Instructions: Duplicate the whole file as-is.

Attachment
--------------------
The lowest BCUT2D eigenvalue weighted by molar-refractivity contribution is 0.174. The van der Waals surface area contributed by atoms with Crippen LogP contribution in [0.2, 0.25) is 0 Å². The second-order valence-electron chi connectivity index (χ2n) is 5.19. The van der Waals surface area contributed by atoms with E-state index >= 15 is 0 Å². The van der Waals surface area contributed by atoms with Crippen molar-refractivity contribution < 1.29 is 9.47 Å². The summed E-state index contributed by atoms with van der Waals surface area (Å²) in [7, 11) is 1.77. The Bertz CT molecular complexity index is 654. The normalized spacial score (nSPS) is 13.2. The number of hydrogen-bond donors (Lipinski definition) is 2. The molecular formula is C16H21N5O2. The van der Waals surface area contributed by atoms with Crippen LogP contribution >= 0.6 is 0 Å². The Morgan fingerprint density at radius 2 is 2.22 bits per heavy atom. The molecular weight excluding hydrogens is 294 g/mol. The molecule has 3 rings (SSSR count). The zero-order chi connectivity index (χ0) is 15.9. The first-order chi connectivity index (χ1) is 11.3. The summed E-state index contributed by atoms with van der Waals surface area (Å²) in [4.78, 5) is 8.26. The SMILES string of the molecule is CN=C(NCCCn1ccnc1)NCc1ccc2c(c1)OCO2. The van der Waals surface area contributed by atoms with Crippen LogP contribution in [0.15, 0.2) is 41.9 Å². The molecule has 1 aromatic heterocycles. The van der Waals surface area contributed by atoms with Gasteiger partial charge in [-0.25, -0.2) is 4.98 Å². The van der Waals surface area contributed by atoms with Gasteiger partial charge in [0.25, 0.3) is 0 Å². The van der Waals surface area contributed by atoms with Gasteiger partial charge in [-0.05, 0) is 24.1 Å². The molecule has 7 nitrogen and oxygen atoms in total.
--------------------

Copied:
The lowest BCUT2D eigenvalue weighted by molar-refractivity contribution is 0.174. The van der Waals surface area contributed by atoms with Crippen LogP contribution in [0.2, 0.25) is 0 Å². The second-order valence-electron chi connectivity index (χ2n) is 5.19. The van der Waals surface area contributed by atoms with E-state index >= 15 is 0 Å². The van der Waals surface area contributed by atoms with Crippen molar-refractivity contribution < 1.29 is 9.47 Å². The summed E-state index contributed by atoms with van der Waals surface area (Å²) in [7, 11) is 1.77. The Bertz CT molecular complexity index is 654. The normalized spacial score (nSPS) is 13.2. The number of hydrogen-bond donors (Lipinski definition) is 2. The molecular formula is C16H21N5O2. The van der Waals surface area contributed by atoms with Crippen LogP contribution >= 0.6 is 0 Å². The Morgan fingerprint density at radius 2 is 2.22 bits per heavy atom. The molecular weight excluding hydrogens is 294 g/mol. The molecule has 3 rings (SSSR count). The zero-order chi connectivity index (χ0) is 15.9. The first-order chi connectivity index (χ1) is 11.3. The summed E-state index contributed by atoms with van der Waals surface area (Å²) in [4.78, 5) is 8.26. The SMILES string of the molecule is CN=C(NCCCn1ccnc1)NCc1ccc2c(c1)OCO2. The van der Waals surface area contributed by atoms with Crippen LogP contribution in [0.15, 0.2) is 41.9 Å². The molecule has 1 aromatic heterocycles. The van der Waals surface area contributed by atoms with Gasteiger partial charge in [-0.25, -0.2) is 4.98 Å². The van der Waals surface area contributed by atoms with Gasteiger partial charge in [0.25, 0.3) is 0 Å². The van der Waals surface area contributed by atoms with Gasteiger partial charge in [-0.05, 0) is 24.1 Å². The molecule has 7 nitrogen and oxygen atoms in total.